Best A-level results since curriculum change

Best A-level results since curriculum change
Hwa Chong Institution student Sylvia Seah receiving her A-level results yesterday in the school hall. She was among 14,185 students who sat the exam last year. The cohort has outperformed all its predecessors since the curriculum change in 2006.

The class of 2014 has set a record. When the A-level examination results were released yesterday, 91.4 per cent of the 14,185 students who took the exam scored at least three H2 passes and a pass in General Paper (GP) or Knowledge and Inquiry (KI), a benchmark set by the Education Ministry.

This is the country's best showing since the curriculum was revised in 2006 to allow students to take a wider range of subjects. The results this year slid past last year's old record of 91.1 per cent.

Under the new curriculum, students take at least three H2 subjects and one H1 subject. They can choose to take subjects at the H3 level too. The level of difficulty increases from H1 to H3.

Of the first batch of 13,053 students to take the A-level exams in 2007 under the revised curriculum, 87.5 per cent got at least three H2 passes and a pass in GP or KI, and the performance has been improving almost every year since.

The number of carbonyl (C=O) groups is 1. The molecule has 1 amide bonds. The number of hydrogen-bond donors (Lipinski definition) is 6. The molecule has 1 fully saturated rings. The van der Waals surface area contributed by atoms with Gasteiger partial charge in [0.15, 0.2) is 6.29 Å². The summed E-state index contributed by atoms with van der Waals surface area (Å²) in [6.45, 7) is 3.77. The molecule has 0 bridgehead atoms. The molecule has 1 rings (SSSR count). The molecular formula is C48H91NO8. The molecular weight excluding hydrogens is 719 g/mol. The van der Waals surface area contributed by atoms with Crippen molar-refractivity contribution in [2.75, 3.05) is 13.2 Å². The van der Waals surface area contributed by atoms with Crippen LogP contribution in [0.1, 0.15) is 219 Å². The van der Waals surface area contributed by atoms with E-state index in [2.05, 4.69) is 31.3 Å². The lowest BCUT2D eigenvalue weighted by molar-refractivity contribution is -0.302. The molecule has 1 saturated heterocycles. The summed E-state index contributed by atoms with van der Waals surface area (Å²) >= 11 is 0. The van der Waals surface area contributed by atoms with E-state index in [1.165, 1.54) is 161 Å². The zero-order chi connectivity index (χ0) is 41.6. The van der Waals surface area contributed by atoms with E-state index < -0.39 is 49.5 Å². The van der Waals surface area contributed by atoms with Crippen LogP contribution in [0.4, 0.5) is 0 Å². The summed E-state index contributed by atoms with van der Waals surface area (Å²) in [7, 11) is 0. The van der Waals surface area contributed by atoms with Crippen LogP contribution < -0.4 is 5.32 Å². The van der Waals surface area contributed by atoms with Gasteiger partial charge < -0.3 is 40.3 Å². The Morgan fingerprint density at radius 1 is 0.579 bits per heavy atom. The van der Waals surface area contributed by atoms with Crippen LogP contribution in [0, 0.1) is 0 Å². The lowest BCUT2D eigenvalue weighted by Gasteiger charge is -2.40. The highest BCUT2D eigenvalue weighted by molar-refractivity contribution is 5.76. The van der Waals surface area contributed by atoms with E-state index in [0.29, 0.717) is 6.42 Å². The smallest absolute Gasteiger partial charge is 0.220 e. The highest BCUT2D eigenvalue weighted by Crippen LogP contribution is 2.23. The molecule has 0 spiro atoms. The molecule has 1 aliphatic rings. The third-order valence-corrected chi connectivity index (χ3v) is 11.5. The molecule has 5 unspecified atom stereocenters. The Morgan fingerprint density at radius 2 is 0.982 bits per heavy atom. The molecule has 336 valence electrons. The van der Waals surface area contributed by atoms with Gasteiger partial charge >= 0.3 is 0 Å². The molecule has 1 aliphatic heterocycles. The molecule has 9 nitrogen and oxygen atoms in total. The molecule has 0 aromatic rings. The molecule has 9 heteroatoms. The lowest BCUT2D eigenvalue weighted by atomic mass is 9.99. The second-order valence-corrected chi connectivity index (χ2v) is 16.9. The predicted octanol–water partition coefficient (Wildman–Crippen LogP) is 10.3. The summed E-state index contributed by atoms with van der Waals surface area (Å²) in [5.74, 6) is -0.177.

The Education Ministry declined to comment on the improved performance, saying only that the year-on-year fluctuations in results are due to differences across cohorts.

Yesterday, Education Minister Heng Swee Keat took to Facebook to encourage the students.

He wrote: "Whether the results are better or worse than what you have been expecting, do remember that this is one stage of your lifelong learning - keep learning!"

At Anglo-Chinese Junior College, top student Miriam Yeo, 18, scored distinctions for all her eight subjects.

She did mathematics and economics at the H2 level and history and literature at both the H2 and H3 level, on top of GP and Project Work, which are compulsory. She was also active in the school's choir and athletics team.

"It can get stressful at times," said Miriam, who hopes to read literature at Britain's Cambridge University.

"But when you have a passion for something, even when it gets overwhelming, it's a good kind of stress. It's a happy problem."

Asked how she intended to celebrate, she said: "I'll be having dinner with my classmates tonight because we wanted to start and end junior college life together. Then I will go home to have dessert with my family."

About one in two students at Victoria Junior College scored at least three distinctions for their H2 subjects, the school said.

Out of its cohort of more than 700 students, 101 of them achieved at least seven distinctions.

At Hwa Chong Institution, principal Hon Chiew Weng told students they had, on average, obtained three As and one B.

Those who had scored at least four distinctions were also asked to go on stage, as their schoolmates clapped and cheered.

Dr Hon also reminded students in Mandarin to "yin shui si yuan" (when you drink water, remember the source). "No matter where you go, you must not forget your roots," he said.

leepearl@sph.com.sg

calyang@sph.com.sg

 
This article was first published on March 3, 2015.
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